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This d’var is about my colleague, Mary, her husband Ed, her nine-year-old son, William, and her three-year-old son, Ben. Ben was buried on Wednesday.
Ben had a long bout with leukemia. Not just any leukemia, but a rare form, AML-M7, that is essentially incurable. He was diagnosed almost two years ago with a grim prognosis but a range of cutting edge treatments at Detroit’s Childrens’ hospital ahead of him. These included central line implants, spinal taps, innumerable bone biopsies, a bone marrow transplant (his brother William was a perfect match), steroids and other drugs to facilitate the transplant, two lung biopsies, and more regimens of chemotherapy than we can count. And this was just what we knew about.
Mary seemed to bear it all with a matter of fact grace and dignity that was breathtaking. She would come to work when she could and teach her class to adoring, but respectful students (we teach quantitative methods, after all). She would come to meetings, sometimes distracted, but drawing on some inner faith beyond my realm to engage with us, with her husband, Ed, with William, and with Ben. Many of us swim as fast as we can as family, work, and health flow together, but the calls Mary received almost daily were much more dire than most of us will ever receive.
As time went on, Mary and her husband Ed had fashioned a workable routine alternating a few days at home with a few days at the hospital where they were regulars. We, their colleagues, family and friends, eagerly awaited the days when Ed came off his watch and would take the time to chronicle the week’s events on email and web page, interpreting, philosophizing, and doing all he could not to vent.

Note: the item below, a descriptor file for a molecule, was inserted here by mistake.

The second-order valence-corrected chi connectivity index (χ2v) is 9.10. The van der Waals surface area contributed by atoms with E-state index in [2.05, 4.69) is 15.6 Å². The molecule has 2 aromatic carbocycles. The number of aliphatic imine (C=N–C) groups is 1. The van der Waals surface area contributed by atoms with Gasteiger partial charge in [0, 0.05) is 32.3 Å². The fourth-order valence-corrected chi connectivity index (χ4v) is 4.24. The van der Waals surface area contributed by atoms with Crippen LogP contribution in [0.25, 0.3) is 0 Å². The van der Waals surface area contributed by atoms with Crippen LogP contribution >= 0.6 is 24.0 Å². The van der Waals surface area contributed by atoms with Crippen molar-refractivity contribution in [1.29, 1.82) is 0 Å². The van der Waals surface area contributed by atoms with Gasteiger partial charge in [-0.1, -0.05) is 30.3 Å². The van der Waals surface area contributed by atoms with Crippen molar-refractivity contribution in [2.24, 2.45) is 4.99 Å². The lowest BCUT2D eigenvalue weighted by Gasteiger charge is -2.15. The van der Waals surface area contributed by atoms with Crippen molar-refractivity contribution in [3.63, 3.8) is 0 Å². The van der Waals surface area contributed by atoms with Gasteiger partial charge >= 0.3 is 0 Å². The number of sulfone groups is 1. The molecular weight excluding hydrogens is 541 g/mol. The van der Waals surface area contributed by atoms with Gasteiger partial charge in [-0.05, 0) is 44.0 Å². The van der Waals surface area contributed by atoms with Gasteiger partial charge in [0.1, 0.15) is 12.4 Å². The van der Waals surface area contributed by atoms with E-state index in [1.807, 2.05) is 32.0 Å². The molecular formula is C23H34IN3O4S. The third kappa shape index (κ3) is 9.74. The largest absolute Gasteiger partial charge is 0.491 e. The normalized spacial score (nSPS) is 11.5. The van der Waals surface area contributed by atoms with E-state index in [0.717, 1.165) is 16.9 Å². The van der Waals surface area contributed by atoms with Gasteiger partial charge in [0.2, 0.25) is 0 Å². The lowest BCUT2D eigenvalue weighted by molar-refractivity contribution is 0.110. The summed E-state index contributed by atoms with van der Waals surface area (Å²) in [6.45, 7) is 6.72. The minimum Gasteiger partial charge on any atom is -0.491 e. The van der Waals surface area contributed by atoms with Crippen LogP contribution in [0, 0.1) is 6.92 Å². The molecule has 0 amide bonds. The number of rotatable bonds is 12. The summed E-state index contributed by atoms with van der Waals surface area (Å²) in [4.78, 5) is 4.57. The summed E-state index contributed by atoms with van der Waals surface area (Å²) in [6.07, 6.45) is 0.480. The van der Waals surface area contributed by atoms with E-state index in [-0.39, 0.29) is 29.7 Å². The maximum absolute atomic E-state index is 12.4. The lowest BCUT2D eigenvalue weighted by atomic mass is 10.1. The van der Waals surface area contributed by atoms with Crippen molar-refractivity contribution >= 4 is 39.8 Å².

And then on Monday morning we got the call that Ben had died on Sunday. That was it. Too many battles on too many fronts. Ben’s lungs were compromised and a bone biopsy revealed the cancer was back, full bore, in spite of a recent dose of the latest experimental chemo.
When we got the call I struggled to find my emotions, to think of Mary. Nicole and I walked around the block. But I process life events like this very slowly. In a strange way they don’t fully penetrate at first.
With Rosh Hashanah coming up I looked to the Torah for guidance. Often when I’m groping like this I find not necessarily solace, not necessarily comfort, but an understanding of who I am and why I am the way I am.
The conventional interpretation of the Binding of Isaac would say “God’s will is God’s will and if God calls for a child we must comply as did Abraham and this is an example for us.” Whether or not I believe in a supreme being, and whether or not that the supreme being invents AML-M7, this explanation of God’s will leaves me empty.
And so I wrestled with the story again. Then I woke up in the middle of Monday night and realized it might be the right story, but I was interpreting it in terms of the wrong child. The wrong child.
In Chapter 21, Abraham, at Sarah’s behest, sends Ishmael, Abraham’s child with Hagar, to what will likely be Ishmael’s death. God reassures Abraham that Ishmael will be ok, that a nation will be made of him (Gen. 21:13), and Abraham gave modest provisions to Hagar before sending them off. But for all Abraham knew, Ishmael was dead, or, at the very least, lost to Abraham.
At first, Abraham is seemingly unaffected emotionally by his actions as he buries the hatchet with Abimelech, establishing the conditions for Isaac to thrive amidst peaceful neighbors. Maybe, like me, he is a slow processor. But then Chapter 22 begins with “Vayahee ahar,” translated as “some time afterwards.” Maybe this is just a simple transitional phrase. But maybe it is over time that the grief has sunk into Abraham’s psyche. No longer focused on preparations for Isaac, the grief and agony over the loss of Ishmael must have been overwhelming.
But how to understand what that grief means? For Abraham. For Mary and Ed. And for many of you who I know have lost loved ones in the past year.